Narrative techniques in Alias Grace and Affinity explored

Categories: Margaret Atwood

Both Alias Grace, a fictionalised account of a true story and Affinity, a modern novel, display contrasting and comparable features within the narrative structure. They are also both similarly set within the depths of a woman's prison providing an insight into a particular female prisoner. Margaret Atwood has been thorough in her research for Alias Grace and has brought to life a fascinating story. The narrative methods and structure play a vital role in how we perceive each character and whether or not we consider the narrator to be a stable, trustworthy storyteller, or whether, as a reader we are being manipulated and starved of the truth.

The central figure in Alias Grace is a young girl called Grace Marks. She is one of the most "celebrated" women of her generation, having been convicted of murder in 1843 at the tender age of sixteen. Dr Jordan, a young Doctor intrigued by insanity and memory loss takes up Grace's case in an attempt to help recover her memory.

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(compare dr jorden with margeret here). Inspired by a true story, Alias Grace arouses many uncertainties within the finished piece. Interspersed with Dr Jordan's own problems, Grace's story unfolds in her own words.

She is brought to life, provided with first person narration, speaking directly to the reader and bringing us closer to her inner thoughts. (compare with affinity) DEVELOP: Alias Grace is divided into chapters as well as sections. Each section may have several chapters within it and at the beginning of each section there is a series of short extracts, such as newspaper articles, quotes from other books and information from punishment books from a penitentiary (1843) that Grace is admitted to.

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Affinity also possesses similar characteristics that cause the reader to feel more involved and provides the text with a realistic sensation.

For example, a section of the text is entirely dedicated to displaying caption, expressing what may be a page in Selina's diary for 2nd September 1872. "Miss Dawes trance medium gives seances daily - Vincy's spiritual hotel"... "... And they say for an extra shilling they will make it very bold and give it a border of black. " (put a page a chapter reference here) It is as if she is planning out an advertisement for her seances, deciding the layout in her diary, trying different captions. This technique of intertextual references throughout both Affinity and Alias Grace is simple yet extremely effective.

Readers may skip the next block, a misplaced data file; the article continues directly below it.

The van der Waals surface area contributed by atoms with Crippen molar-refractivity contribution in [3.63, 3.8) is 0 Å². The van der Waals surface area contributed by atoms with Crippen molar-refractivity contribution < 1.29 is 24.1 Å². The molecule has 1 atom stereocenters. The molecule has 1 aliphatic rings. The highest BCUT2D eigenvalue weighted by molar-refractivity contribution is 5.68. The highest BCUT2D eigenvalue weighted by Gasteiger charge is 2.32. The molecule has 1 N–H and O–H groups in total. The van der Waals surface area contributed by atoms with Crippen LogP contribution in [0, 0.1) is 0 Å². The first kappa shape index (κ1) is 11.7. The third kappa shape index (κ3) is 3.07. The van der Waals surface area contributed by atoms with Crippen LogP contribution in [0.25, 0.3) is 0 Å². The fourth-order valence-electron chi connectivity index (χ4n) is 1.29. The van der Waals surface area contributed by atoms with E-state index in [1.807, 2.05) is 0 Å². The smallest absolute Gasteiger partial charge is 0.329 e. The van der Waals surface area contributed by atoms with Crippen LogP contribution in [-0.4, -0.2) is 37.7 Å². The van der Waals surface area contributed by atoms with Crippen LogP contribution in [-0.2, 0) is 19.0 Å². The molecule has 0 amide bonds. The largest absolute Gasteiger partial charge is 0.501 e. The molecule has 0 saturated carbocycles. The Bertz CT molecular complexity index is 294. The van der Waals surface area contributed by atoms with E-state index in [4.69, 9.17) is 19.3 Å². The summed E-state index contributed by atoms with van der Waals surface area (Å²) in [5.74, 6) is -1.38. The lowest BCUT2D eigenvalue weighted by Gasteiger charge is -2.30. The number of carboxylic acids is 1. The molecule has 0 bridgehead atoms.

It is another method of feeding the reader information and sustaining interest. We are also less likely to question such information, as it is so bold and untouched. This means it is not edited and appears to contrast greatly to the descriptive, fictional layout of the rest of the text, appearing to be more reliable and personal. (somehow less ambigious than the writing done for a wider audiances, as with the adverts) DEVELOP: The newspaper extracts in Alias Grace gives us an idea of what people were told about Grace's life and her state of mind.

The reader is introduced to various views of Grace and ways of telling her story. The reader is forced to think through the information carefully as much of the writing is very raw and are only slices of information that relate to parts of Grace's life. Affinity has a similar theme running throughout, as the style of type changes every time we shift from one narrative perspective to another. Selina is designated one particular font while Margeret has another in definition of the two narrators.

This allows for the same fractured narrative that is found in Alias Grace, although to less of a degree, as the extracts from books and newspapers are not woven into the text at all, appearing far more frequently than any of the extracts in Affinity. They are not commented on, they stand bold and raw on the pages, spaced out and startling, appearing untouched and make the reader feel they are actually reader a newspaper or some other printed source. This is very effective and at the end of each extract we are drawn back to reality when we see a short reference to say where the extract is from.